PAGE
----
The 100 Million Seha (100 Million healthy lives) campaign, which kicked off on a national scale in October 2018 under the auspices of President Abdel Fattah El-Sisi, aims to detect and eliminate Hepatitis C in Egypt by 2023. The ground-breaking initiative, organized by the Ministry of Health and Population, has been hailed as one of a kind in some quarters, and has seen the participation of millions of Egyptians across the country.
I do not think any other country in the world has managed to screen this number of citizens for Hepatis C
Amgen’s managing director Ahmed Mostafa confirms that “the campaign has been a great success due to the availability of the tests, which have been available free-of-charge in hospitals and even malls all over the country. Hepatitis C was a major problem in Egypt five years ago, which was very difficult to eradicate with medication at that time. However, the scientific progress has made better treatment options available, which also increased the interest of the government to screen citizens and provide the treatment needed to fight the disease.”
The initiative has been split into three parts with the first phase taking place in October and November 2018 in nine governorates, screening 13 million citizens. The second phase lasted from December 2018 until February 2019 in eleven governorates screening 17 million citizens. Ultimately, the third stage launched in March 2019 and aims to test more than 23 million citizens, including foreigners and refugees residing in Egypt. Underlining the extent of the campaign, Emad Graiss, managing director North East Africa at Merck, calls 100 Million Seha a phenomenal step: “I do not think any other country in the world has managed to screen this number of citizens for Hepatis C.”
Indeed, Hepatitis C is considered one of the most vicious health problems in Egypt. The WHO found that Egypt had the highest prevalence of Hepatitis C in the world in 2015, with 22 percent of Egyptian blood donors tested positive for the disease. Overall, in 2016 it was estimated that prevalence of HCV in the country is between 4.5 and 6.7 percent. The use of unsterilized injections first caused the virus to surface in Egypt in the 1950s.
Magicpharma’s CEO Sherif Rashed is however quick to highlight that “screening campaigns like 100 Million Seha do not only have the purpose of eradicating Hepatitis C, but also to see which other diseases have a high prevalence in the country, in order to approach them in the right way.” Apart from diagnosing Hepatitis C, Sanofi’s chairman and managing director Christelle Saghbini confirms that “the 100 Million Seha campaign has rightly screened chronic diseases like Hepatitis C, diabetes, hypertension and obesity, as we have a quite high prevalence of these diseases in Egypt.” Hence, Merck’s Emad Graiss is very hopeful about the campaign’s results, which will “be very rewarding for both the government and the industry, as the magnitude of medical data generated through such an initiative is incredible.”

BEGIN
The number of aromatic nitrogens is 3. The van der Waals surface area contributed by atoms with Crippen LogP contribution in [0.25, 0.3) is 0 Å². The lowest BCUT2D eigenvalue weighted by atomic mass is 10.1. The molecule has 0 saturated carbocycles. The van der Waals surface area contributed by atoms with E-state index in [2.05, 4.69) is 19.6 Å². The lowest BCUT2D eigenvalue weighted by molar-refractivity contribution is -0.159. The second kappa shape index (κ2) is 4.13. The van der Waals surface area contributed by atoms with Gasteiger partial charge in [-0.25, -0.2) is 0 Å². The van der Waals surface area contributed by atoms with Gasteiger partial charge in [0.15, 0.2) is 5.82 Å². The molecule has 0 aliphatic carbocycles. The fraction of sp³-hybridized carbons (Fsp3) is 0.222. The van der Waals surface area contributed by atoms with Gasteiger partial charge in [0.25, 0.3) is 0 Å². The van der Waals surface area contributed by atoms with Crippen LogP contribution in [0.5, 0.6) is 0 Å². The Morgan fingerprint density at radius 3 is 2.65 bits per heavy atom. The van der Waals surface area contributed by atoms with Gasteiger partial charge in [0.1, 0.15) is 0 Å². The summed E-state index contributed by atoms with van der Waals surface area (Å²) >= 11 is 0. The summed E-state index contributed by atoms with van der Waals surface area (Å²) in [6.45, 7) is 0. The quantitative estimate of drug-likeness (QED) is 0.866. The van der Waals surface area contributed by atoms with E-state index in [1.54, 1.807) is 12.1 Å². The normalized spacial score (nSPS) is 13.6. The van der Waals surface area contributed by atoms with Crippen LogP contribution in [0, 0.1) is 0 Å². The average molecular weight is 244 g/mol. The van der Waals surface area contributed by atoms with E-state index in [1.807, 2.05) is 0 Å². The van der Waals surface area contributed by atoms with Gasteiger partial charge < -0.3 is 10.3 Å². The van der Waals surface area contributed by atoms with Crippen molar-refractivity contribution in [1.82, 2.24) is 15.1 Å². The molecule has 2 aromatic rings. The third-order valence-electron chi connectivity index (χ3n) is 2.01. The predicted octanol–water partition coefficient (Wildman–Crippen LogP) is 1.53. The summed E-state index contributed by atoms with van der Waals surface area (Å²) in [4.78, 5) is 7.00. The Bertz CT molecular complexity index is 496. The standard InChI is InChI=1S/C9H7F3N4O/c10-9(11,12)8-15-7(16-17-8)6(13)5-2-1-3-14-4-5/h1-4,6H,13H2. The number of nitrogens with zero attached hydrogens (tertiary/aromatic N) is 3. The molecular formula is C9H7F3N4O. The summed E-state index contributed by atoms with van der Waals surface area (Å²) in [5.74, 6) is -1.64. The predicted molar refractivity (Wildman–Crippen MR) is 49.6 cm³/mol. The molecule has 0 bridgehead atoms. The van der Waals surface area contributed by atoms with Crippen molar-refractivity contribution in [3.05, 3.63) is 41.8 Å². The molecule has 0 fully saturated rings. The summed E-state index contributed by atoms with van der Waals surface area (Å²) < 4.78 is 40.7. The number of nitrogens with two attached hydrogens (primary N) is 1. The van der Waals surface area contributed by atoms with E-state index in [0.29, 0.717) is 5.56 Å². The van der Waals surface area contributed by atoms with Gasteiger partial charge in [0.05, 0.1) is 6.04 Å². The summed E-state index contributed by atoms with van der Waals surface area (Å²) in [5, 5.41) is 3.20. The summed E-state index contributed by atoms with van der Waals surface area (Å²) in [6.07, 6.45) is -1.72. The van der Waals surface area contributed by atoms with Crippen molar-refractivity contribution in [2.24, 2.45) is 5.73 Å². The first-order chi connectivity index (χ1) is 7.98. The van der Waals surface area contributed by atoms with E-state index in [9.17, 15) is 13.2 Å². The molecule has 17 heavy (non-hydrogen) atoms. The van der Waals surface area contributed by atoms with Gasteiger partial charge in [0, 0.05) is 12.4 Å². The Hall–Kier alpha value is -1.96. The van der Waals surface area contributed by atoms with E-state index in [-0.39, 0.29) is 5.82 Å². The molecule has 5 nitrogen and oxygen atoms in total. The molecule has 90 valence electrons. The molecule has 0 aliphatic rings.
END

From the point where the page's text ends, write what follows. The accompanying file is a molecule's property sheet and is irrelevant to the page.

While screening results of the full initiative are not available yet, data from the first two phases has already been published. Minister of Health HE Dr Hala Zayed confirmed the tests revealed that 4.5 percent of the examined citizens as part of the campaign’s first phase tested positive for Hepatitis C. Looking at the Cairo metropolitan area in particular, the first two phases showed a prevalence of three percent for Hepatitis C, six percent for Diabetes and 27 percent for hypertension.
Although the campaign had for goal to detect and treat 50 million then 100 million, its current target is still considered a partial success. Nevertheless, former Minister of Health, Prof. Dr. Adel Adawy, highlights that to be able to announce the absolute eradication many more steps are needed. “This goes beyond the production and prescription of medication, but mainly is about reducing the number of new persons infected with the virus. This cannot be achieved easily, as it requires a fully elaborated infection control strategy and identifying the main obstacles remaining. While screening people as part of the 100 Million Seha is important, first improvements in the blood transfusion centers need to be made and safer injections methods need to be adapted, to be able to eradicate the disease,” he explains.
Considering the accomplishment of screening more than 45 million citizens, Egypt has also welcomed several international officials and representatives, who showed great interest in the governmental campaign. “We are looking to convey the Egyptian experience to stop Hepatitis C in other countries around the world, including throughout Africa”, said the World Bank’s health and nutrition manager for the Middle East North Africa Region, Ernest Massiah, during a visit to Cairo.
Consequently, in January 2019, Minister of Health HE Dr Hala Zayed revealed an Egyptian initiative to treat African people with Hepatitis C, starting with the Nile Basin countries which have an estimated 3.7 million hepatitis C patients, representing 30 percent of the total number of infected people in Africa.